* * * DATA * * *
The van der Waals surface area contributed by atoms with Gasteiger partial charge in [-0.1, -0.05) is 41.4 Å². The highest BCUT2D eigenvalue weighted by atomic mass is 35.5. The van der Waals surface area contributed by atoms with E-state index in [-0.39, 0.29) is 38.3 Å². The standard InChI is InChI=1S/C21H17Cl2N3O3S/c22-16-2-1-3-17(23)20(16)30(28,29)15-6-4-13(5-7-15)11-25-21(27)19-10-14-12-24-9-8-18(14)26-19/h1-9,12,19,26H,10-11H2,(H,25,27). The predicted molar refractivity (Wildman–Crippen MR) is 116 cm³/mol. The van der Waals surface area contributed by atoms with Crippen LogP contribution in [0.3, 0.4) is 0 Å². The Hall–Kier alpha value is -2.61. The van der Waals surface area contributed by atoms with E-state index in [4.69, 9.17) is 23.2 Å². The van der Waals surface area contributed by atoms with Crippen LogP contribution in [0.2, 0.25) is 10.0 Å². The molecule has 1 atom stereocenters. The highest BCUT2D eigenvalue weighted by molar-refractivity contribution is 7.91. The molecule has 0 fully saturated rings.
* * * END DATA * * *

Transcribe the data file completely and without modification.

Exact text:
The van der Waals surface area contributed by atoms with Gasteiger partial charge in [-0.1, -0.05) is 41.4 Å². The highest BCUT2D eigenvalue weighted by atomic mass is 35.5. The van der Waals surface area contributed by atoms with E-state index in [-0.39, 0.29) is 38.3 Å². The standard InChI is InChI=1S/C21H17Cl2N3O3S/c22-16-2-1-3-17(23)20(16)30(28,29)15-6-4-13(5-7-15)11-25-21(27)19-10-14-12-24-9-8-18(14)26-19/h1-9,12,19,26H,10-11H2,(H,25,27). The predicted molar refractivity (Wildman–Crippen MR) is 116 cm³/mol. The van der Waals surface area contributed by atoms with Crippen LogP contribution in [0.3, 0.4) is 0 Å². The Hall–Kier alpha value is -2.61. The van der Waals surface area contributed by atoms with E-state index in [4.69, 9.17) is 23.2 Å². The van der Waals surface area contributed by atoms with Crippen LogP contribution in [0.2, 0.25) is 10.0 Å². The molecule has 1 atom stereocenters. The highest BCUT2D eigenvalue weighted by molar-refractivity contribution is 7.91. The molecule has 0 fully saturated rings.